A cooled OGI camera has an imaging sensor that is integrated with a cryocooler that lowers the sensor temperature to cryogenic temperatures. This reduction in sensor temperature is necessary to reduce the noise to a level below that of the signal from the scene being imaged. Cryocoolers have moving parts made to extremely close mechanical tolerances that wear out over time, as well as helium gas that slowly works its way past gas seals. Eventually a rebuild for the cryocooler is required after 10,000-13,000 hours of operation.
Figure 6: Images of a handprint on a wall taken with a cooled thermal imaging camera, and again after two minutes
Cameras with cooled detectors have a filter that is attached to the detector. This design prevents any stray radiation exchange between the filter and the detector which allows for better image sensitivity. This increase in image sensitivity could cause the imager to visualize certain gases more effectively and even allow the OGI camera to meet regulatory standards like the US EPA’s OOOOa or other requirements.
Uncooled OGI cameras use a microbolometer detector that does not require the additional parts necessary to cool a detector. These are often made of vanadium oxide (VOx) or amorphous silicone (a-Si) and are responsive in the 7-14 μm range. They are much easier to manufacture than cooled cameras but lack the sensitivity, or Noise Equivalent Temperature Difference (NETD), which makes it more difficult to visualize smaller gas leaks. NETD is a figure of merit which represents the minimum temperate difference a camera can resolve. Figure 6 shows the effects of sensitivity for cooled and uncooled detectors. A better NETD would result in a cooled OGI camera detecting gas at least five times better than uncooled. A similar standard used to determine how well an OGI camera can detect gas is Noise Equivalent Concentration Length (NECL) which determines how much gas can be detected over a defined pathlength. As an example, the NECL of a FLIR GF320 cooled OGI camera (3-5 μm detector) for methane detection is less than 20 ppm*m whereas the NECL of an uncooled solution (7-14 μm detector) is more than 100 ppm*m.
Figure 7: Images of a handprint on a wall taken with an uncooled thermal imaging camera, and again after two minutes.
Another consideration with uncooled OGI cameras is the filter. Some cameras are not filtered in the longwave spectra meaning they are just a wide-open detector using unique analytics to visualize a gas. FLIR’s patented High Sensitivity Mode (HSM) is an example of a camera utilizing software and analytics to enhance the visualization of gas. Some cameras have more targeted filters built into the camera system. These could be associated with the lens, between the camera and lens, or engineered in several ways.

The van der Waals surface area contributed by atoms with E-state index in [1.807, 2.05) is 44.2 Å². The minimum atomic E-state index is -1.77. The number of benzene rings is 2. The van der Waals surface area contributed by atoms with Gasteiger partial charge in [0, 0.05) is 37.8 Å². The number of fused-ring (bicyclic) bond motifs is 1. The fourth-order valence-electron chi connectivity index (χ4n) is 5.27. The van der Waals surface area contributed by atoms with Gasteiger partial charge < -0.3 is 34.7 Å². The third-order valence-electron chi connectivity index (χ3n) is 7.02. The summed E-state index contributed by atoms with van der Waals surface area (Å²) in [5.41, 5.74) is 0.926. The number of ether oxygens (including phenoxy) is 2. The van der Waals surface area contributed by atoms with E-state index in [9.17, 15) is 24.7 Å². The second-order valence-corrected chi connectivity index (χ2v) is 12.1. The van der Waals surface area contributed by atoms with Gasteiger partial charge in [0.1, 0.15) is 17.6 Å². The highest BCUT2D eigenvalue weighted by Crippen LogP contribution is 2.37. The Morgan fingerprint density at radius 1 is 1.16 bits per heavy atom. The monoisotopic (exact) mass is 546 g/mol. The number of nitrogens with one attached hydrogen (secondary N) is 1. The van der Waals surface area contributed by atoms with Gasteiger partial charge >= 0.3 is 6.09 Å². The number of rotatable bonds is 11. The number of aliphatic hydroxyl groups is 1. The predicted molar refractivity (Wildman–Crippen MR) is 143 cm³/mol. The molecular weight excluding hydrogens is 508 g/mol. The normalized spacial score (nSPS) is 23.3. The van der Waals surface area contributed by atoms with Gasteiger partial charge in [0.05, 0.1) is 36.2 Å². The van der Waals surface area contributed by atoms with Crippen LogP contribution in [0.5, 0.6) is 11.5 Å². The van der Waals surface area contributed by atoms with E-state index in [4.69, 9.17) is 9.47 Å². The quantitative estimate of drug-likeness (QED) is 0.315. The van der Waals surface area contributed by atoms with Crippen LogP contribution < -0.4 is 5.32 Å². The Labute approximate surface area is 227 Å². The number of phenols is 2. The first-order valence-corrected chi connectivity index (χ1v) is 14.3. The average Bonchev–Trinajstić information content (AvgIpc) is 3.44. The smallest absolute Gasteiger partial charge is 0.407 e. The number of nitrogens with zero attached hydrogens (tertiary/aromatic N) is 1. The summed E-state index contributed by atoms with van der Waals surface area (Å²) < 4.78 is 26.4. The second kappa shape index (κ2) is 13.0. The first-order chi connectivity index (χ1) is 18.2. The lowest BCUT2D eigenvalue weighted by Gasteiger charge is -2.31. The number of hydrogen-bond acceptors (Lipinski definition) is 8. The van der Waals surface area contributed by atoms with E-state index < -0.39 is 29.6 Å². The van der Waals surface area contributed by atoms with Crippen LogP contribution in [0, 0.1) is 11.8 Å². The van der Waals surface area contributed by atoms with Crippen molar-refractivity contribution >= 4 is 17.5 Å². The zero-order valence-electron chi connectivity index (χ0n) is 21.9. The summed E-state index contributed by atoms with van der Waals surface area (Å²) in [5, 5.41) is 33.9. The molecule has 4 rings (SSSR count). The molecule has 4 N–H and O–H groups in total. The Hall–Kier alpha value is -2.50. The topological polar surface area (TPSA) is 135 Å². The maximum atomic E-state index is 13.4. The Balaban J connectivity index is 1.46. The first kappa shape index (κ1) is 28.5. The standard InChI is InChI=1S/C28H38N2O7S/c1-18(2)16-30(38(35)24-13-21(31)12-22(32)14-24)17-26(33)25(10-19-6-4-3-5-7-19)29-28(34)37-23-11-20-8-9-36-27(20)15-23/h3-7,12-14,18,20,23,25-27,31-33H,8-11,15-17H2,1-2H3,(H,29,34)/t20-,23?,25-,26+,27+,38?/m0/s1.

With uncooled filtering, you lose thermal sensitivity due to limiting the radiation that reaches the camera’s detector. This would result in a higher NETD but could present a better image related to gas imaging. As the spectral filter width is narrowed to focus on specific gases, the radiation from the scene decreases while the noise of the detector remains the same and the reflected radiation from the filter increases. This results in creating a much higher quality image related to gas imaging, but decreases the camera’s thermal sensitivity for temperature measurement (radiometry). When you have a cold filter, as in a cooled OGI camera, this phenomenon is avoided since there are very small amounts of radiation from reflections.
How to Choose a Cooled or Uncooled OGI Camera
When choosing what camera you need for your OGI needs, the first factor to consider is ensuring the camera in question can visualize your gas. After you have done that, the decision may not always be simple and should not be based solely on price.
While they may be higher in price, there are considerable advantages of a cooled OGI camera. As mentioned above, these units fall into the functional region of hydrocarbon gases, meaning only one camera would be required to visualize a wide variety of gases. In some cases, multiple cameras would be needed in the fingerprint region to achieve the same results. Another unique advantage of a midwave camera is the lack of interference from water vapors. As seen in Figure 7, water vapor has strong absorption in the longwave or fingerprint region which could cause image uncertainty when using a camera.
Increased sensitivity and image quality are important factors to consider when choosing an OGI camera. These not only impact the ability to visualize small leaks but may also be considerable factors when trying to meet regulatory standards.
There are also feature considerations when choosing a camera where a cooled OGI camera is beneficial. The only Hazardous Location-certified handheld OGI cameras in the market are cooled detector cameras. If you require or desire the ability to quantify your gas leak, this is solely done with an OGI camera in the midwave spectrum, such as the GF320, and proprietary software found in the FLIR QL320 quantitative solution.
The FLIR GF620 cooled optical gas imaging camera and the FLIR GF77 uncooled Gas Finder camera
With the introduction of uncooled OGI cameras in the market, there are advantages of this new technology. First and foremost, the cost to manufacture an uncooled camera is considerably lower which results in a lower market price. They also cost less to maintain due to the simplicity in design with no cooler needed—potentially making them more appropriate for continuous, 24/7 operation applications.
Whether you are looking to save money, meet regulatory standards, increase worker safety, or simply to be a good environmental steward, the options are greater than ever and can sometimes be confusing. Many factors can go into a decision to choose an OGI camera beyond price. FLIR provides the widest selection and array of OGI cameras in the market and can assist in your selection process.